“I made this!”


“This is because of me!” Exactly, like this used to not exist, you know, before this story.  Before there were no words, and then there are words, and I remember thinking the first day that I had a friend who had this similar experience a year earlier.

Who’s the friend?

His name is Graham Moore, uh, he wrote T-

The Imitation Game, yeah!

So he was like “you know, the first day on set, I just wept.  I had to go and, *laughs* I had to go into the bathroom and excuse myself,” and I was prepared for that.  But, *laughs* the way Jean-Marc works is, it’s just so quick, it’s like you just start shooting first thing, and if you’re an actor on set you’re in the scene.  You’re working; there’s no down time.  It’s like, all cameras are rolling, meaning one camera, *pauses* so I didn’t have time, there’s no time, I got there and I was getting pinballed around, like where do I stand?  You know, finally finding my place then all of the sudden, we’re in the middle of the day and I’m going, like I didn’t really emote the way I thought I was going to.  And that was true for the first couple weeks, few weeks, of shooting, where I just felt like it was such a hurricane.  Finally, we were at this scene where we’re shooting the carousel.

Oh yeah!

It was when they’re (Jake and Naomi Watts) on the boardwalk in the old warehouse, and it’s like the broken down carousel.  So we shot that on a soundstage, actually where they show them going into it that’s really where it was!  And it’s this huge cavernous warehouse, and it’s like, the way they had the set decorated with all of these old carnival toys, and they slide the big curtain across and there is this carousel that’s built in like, um, two-thirds of it was built or something like that, and, *pauses* that’s when I lost it.  There was something so beautiful about being in that warehouse on the boardwalk with those porcelain horses just the way I had written it.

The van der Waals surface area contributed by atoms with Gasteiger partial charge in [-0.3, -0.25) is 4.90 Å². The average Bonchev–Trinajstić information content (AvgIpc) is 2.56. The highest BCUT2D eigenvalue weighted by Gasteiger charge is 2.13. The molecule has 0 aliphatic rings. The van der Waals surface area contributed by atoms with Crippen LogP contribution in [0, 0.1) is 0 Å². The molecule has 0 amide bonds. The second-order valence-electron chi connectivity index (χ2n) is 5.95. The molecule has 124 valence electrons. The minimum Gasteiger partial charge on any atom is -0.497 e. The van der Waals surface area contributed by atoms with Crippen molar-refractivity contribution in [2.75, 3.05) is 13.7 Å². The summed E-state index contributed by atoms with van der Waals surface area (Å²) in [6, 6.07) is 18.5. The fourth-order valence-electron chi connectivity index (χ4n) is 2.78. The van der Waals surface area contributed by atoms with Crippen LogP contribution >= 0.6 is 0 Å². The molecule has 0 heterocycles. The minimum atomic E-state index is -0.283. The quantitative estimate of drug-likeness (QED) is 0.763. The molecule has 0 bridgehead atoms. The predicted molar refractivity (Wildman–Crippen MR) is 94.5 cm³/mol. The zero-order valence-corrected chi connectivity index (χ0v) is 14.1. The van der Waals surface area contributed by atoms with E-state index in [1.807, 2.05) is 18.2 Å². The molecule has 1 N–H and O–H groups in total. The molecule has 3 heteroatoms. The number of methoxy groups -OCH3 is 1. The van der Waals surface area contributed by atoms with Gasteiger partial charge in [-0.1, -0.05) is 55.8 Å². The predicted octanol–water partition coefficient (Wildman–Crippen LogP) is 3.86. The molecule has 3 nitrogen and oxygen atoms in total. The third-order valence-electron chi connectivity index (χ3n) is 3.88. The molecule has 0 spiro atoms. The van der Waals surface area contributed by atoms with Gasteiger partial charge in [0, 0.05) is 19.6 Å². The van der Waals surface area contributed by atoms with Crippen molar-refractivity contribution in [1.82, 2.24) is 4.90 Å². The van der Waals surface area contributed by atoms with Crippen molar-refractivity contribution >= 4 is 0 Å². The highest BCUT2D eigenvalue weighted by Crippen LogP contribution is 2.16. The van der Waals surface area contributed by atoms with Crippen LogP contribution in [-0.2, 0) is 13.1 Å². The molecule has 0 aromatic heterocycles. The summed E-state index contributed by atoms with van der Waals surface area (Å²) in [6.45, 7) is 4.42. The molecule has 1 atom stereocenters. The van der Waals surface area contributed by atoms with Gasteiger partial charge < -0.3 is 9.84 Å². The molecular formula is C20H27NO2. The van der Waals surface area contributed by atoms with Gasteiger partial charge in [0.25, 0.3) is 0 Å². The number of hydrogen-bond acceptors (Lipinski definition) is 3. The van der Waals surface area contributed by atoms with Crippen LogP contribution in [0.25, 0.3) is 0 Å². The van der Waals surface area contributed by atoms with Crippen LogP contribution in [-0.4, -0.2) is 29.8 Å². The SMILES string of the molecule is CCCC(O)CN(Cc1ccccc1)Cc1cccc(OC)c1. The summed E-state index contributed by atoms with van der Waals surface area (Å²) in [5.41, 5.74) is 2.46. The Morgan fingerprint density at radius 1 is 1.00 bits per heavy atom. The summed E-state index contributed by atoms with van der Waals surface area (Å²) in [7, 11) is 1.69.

That was just really special to me growing up, I mean, the boardwalk I grew up on, you know?  That was, uh, it’s a memory.  Not so much riding the carousel but it’s such a, a fixture on that boardwalk, and we lost it in the hurricane a few years ago.

Oh wow.

Yeah.  But um, it was just amazing and that’s when I was like “ok, ok I gotta go outside guys” *laughs*

Like, like “I saw this, I need this, it’s alive!” *both laugh* Like a “Frankenstein” moment.  So where did the first idea for this movie come from?

Well, originally I did demolition work when I was a younger man, you know, like 16 through the summers till probably 20, 21 years old.  So, um, you know when I was doing that it’s like you go in there and you, uh, it, it was working for my father who did insurance, so if your house burns down the first thing you do is demolish everything that was burned and then they rebuild it.  So I was working with the demolition crew that pulls everything out after the fire, you know, after the hoses soaked everything, so you’re ripping the walls apart.  You’re working the ceilings down.  The insulation’s getting in your lungs.  And you’re also finding things that people left behind, that they had hidden in the walls, you know what I mean?


You’re finding secrets, you’re finding family photographs, and then you’re digging through personal clothing and all this shit, you know?  So you get it all out and it’s all empty, and THEN you start to pull the walls down.  Then you pull the ceiling down and then you rip everything down to the studs; and then I just remember thinking “Ah!  This is how it’s built!” you know?  Like I don’t know how to build this shit.  I don’t have a mechanical mind like that same thing with engines and cars.

Yeah like an architecture type.

I don’t, I just don’t.  It’s a lot of math, you know.  But I remember processing that analogy, like, this is life, you know?  If you wanna figure out how things work, like sometimes you just gotta rip it all down.  See it in front of you.